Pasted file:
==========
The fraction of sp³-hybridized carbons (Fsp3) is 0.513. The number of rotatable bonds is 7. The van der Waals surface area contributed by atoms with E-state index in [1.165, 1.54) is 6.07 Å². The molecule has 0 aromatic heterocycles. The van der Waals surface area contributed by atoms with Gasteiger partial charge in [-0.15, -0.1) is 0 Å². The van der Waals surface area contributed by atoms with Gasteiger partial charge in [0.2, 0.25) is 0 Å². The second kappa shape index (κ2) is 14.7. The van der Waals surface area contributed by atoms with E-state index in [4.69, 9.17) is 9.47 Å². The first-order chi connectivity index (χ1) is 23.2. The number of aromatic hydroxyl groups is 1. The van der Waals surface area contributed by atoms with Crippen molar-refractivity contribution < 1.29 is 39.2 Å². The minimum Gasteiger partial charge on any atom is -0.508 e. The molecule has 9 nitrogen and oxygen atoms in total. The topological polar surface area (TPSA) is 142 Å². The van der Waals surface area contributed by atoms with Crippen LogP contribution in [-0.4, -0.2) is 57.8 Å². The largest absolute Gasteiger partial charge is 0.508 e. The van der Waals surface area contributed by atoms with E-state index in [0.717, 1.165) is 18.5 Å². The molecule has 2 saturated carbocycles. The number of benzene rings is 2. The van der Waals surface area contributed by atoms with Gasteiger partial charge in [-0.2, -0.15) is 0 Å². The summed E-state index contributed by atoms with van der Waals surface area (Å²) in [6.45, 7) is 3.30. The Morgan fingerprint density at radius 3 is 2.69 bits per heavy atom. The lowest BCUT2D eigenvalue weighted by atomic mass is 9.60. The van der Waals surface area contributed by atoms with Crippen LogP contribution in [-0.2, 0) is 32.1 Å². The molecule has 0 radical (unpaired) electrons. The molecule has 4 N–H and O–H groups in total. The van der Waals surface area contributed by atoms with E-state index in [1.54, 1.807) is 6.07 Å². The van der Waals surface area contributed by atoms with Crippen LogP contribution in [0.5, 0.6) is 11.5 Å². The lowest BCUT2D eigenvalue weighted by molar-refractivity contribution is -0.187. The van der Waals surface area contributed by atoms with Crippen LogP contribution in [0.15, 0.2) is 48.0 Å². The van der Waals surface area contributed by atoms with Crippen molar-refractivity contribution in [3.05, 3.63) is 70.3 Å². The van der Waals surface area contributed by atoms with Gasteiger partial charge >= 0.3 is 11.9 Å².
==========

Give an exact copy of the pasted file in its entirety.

The fraction of sp³-hybridized carbons (Fsp3) is 0.513. The number of rotatable bonds is 7. The van der Waals surface area contributed by atoms with E-state index in [1.165, 1.54) is 6.07 Å². The molecule has 0 aromatic heterocycles. The van der Waals surface area contributed by atoms with Gasteiger partial charge in [-0.15, -0.1) is 0 Å². The van der Waals surface area contributed by atoms with Gasteiger partial charge in [0.2, 0.25) is 0 Å². The second kappa shape index (κ2) is 14.7. The van der Waals surface area contributed by atoms with E-state index in [4.69, 9.17) is 9.47 Å². The first-order chi connectivity index (χ1) is 23.2. The number of aromatic hydroxyl groups is 1. The van der Waals surface area contributed by atoms with Crippen molar-refractivity contribution < 1.29 is 39.2 Å². The minimum Gasteiger partial charge on any atom is -0.508 e. The molecule has 9 nitrogen and oxygen atoms in total. The topological polar surface area (TPSA) is 142 Å². The van der Waals surface area contributed by atoms with Crippen LogP contribution in [-0.4, -0.2) is 57.8 Å². The largest absolute Gasteiger partial charge is 0.508 e. The van der Waals surface area contributed by atoms with E-state index in [0.717, 1.165) is 18.5 Å². The molecule has 2 saturated carbocycles. The number of benzene rings is 2. The van der Waals surface area contributed by atoms with Gasteiger partial charge in [-0.2, -0.15) is 0 Å². The summed E-state index contributed by atoms with van der Waals surface area (Å²) in [6.45, 7) is 3.30. The Morgan fingerprint density at radius 3 is 2.69 bits per heavy atom. The lowest BCUT2D eigenvalue weighted by atomic mass is 9.60. The van der Waals surface area contributed by atoms with Crippen LogP contribution in [-0.2, 0) is 32.1 Å². The molecule has 0 radical (unpaired) electrons. The molecule has 4 N–H and O–H groups in total. The van der Waals surface area contributed by atoms with E-state index in [1.54, 1.807) is 6.07 Å². The van der Waals surface area contributed by atoms with Crippen LogP contribution in [0.5, 0.6) is 11.5 Å². The lowest BCUT2D eigenvalue weighted by molar-refractivity contribution is -0.187. The van der Waals surface area contributed by atoms with Crippen LogP contribution in [0.15, 0.2) is 48.0 Å². The van der Waals surface area contributed by atoms with Crippen molar-refractivity contribution in [3.05, 3.63) is 70.3 Å². The van der Waals surface area contributed by atoms with Gasteiger partial charge >= 0.3 is 11.9 Å².